The buzz words, like "stonewall" and "limited hangout," have not resurfacedat least not yet. But there is an unmistakable sniff of Watergate wafting over the Hydra-headed investigations of exported South Korean corruption currently under way in Washington. The White House cover-up to protect its guilty is still fresh in everyone's memory. Yet here is the Legislative Branch displaying, at the very least, a marked lack of enthusiasm to get to the bottom of a scandal that could badly tarnish Congress.
New Revelations. So far the scandal has been focused on cash gifts to U.S. politicians who might have clout in decisions involving aid to the Park Chung Hee regime in South Korea. New revelations continue to reinforce the impression that, as one congressional leader admitted, "there's a lot of Korean money around, and a lot of guys are involved." Among the main figures in the federal probes of Korean influence peddling: former Representative Richard Hanna of California, a silent partner in an import-export business run by Tongsun Park, a Washington-based Korean businessman with a yen for winning friends in high places; Louisiana Democrat Otto Passman, a longtime Park crony; and former New Jersey Congressman Cornelius Gallagher. Meanwhile, on another front, there are charges that the Korean Central Intelligence Agency (KCIA) has been carrying out both open and "black" (undercover) operations in the U.S. on a broad scale.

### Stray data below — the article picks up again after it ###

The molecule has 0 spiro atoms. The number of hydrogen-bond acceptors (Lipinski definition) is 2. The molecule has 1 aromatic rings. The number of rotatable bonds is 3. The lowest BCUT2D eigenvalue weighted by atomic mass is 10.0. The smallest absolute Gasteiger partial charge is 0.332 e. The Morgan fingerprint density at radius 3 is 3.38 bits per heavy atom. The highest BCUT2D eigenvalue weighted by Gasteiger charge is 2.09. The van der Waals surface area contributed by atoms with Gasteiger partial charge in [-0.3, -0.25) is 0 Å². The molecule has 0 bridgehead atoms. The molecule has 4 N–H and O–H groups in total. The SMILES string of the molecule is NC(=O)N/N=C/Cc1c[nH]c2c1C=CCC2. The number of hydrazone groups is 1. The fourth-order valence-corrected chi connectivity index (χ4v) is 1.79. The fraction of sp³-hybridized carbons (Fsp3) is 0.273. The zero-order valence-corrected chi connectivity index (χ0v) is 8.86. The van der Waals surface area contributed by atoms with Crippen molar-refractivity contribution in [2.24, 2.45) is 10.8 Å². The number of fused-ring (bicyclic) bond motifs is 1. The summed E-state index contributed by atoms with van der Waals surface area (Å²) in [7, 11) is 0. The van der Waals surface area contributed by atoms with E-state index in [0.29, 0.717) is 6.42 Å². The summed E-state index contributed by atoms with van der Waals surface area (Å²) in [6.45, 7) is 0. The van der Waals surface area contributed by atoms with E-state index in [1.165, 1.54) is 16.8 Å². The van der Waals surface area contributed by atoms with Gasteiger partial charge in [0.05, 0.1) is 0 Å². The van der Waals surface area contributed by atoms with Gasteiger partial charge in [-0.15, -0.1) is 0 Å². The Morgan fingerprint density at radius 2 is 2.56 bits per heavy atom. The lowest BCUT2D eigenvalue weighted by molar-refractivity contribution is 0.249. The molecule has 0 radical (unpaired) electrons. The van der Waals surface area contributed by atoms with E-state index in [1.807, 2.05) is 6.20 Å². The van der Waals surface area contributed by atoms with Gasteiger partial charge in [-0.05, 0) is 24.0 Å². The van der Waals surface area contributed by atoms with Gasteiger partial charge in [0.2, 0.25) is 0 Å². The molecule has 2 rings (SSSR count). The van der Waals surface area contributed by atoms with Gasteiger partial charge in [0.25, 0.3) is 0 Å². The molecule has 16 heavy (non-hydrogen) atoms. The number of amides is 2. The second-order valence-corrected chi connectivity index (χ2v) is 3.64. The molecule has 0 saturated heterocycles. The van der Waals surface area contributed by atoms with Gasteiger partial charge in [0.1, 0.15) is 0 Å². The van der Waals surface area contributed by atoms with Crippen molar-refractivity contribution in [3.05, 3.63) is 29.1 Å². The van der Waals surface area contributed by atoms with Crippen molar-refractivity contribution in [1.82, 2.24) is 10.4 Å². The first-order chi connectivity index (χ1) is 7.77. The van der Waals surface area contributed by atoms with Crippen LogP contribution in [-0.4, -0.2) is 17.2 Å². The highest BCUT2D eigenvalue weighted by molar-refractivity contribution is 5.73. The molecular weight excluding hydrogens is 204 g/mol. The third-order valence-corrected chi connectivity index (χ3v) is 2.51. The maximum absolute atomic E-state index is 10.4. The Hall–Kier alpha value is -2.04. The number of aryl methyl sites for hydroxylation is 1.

According to Korean dissidents in the U.S. and Washington officials, the KCIA maintains at least 30 acknowledged agents in the U.S., operating mainly out of embassies and consulates. They can call on the services of 400 or more Korean businessmen, students and professors willing to perform undercover jobs. The operation of such a spy network on U.S. soil by a foreign power even a friendly oneis illegal, not withstanding the fact that the U.S.'s own CIA has done much the same abroad.
One graphic account of KCIA activity was related last week to TIME Chicago Bureau Chief Benjamin Gate by Jai Hyon Lee, a former South Korean cultural and press attaché in Washington. Lee fell out with the Park regime and was granted asylum in the U.S. in 1973. In that year, says Lee, now an associate professor of journalism at Western Illinois University, the KCIA effectively took over the South Korean embassy. KCIA men began to hold daily "orientation" sessions in which diplomats, says Lee, were directed "to organize businessmen" in support of the Park government and to "seduce Congressmen" with influence on U.S.-Korean relations.
Lee insists he once saw then Ambassador Kim Dong Jo stuffing $100 bills into white envelopes. Kim's attaché case was "bulging with bundles of $100 bills. There must have been several hundred thousand dollars in that briefcase. It was an astonishing sight." Says Lee:
"I asked him where he was going." Kim, looking as if the question were naive, replied: "To the Capitol." Lee is convinced the money was intended for Congressmen and other officials.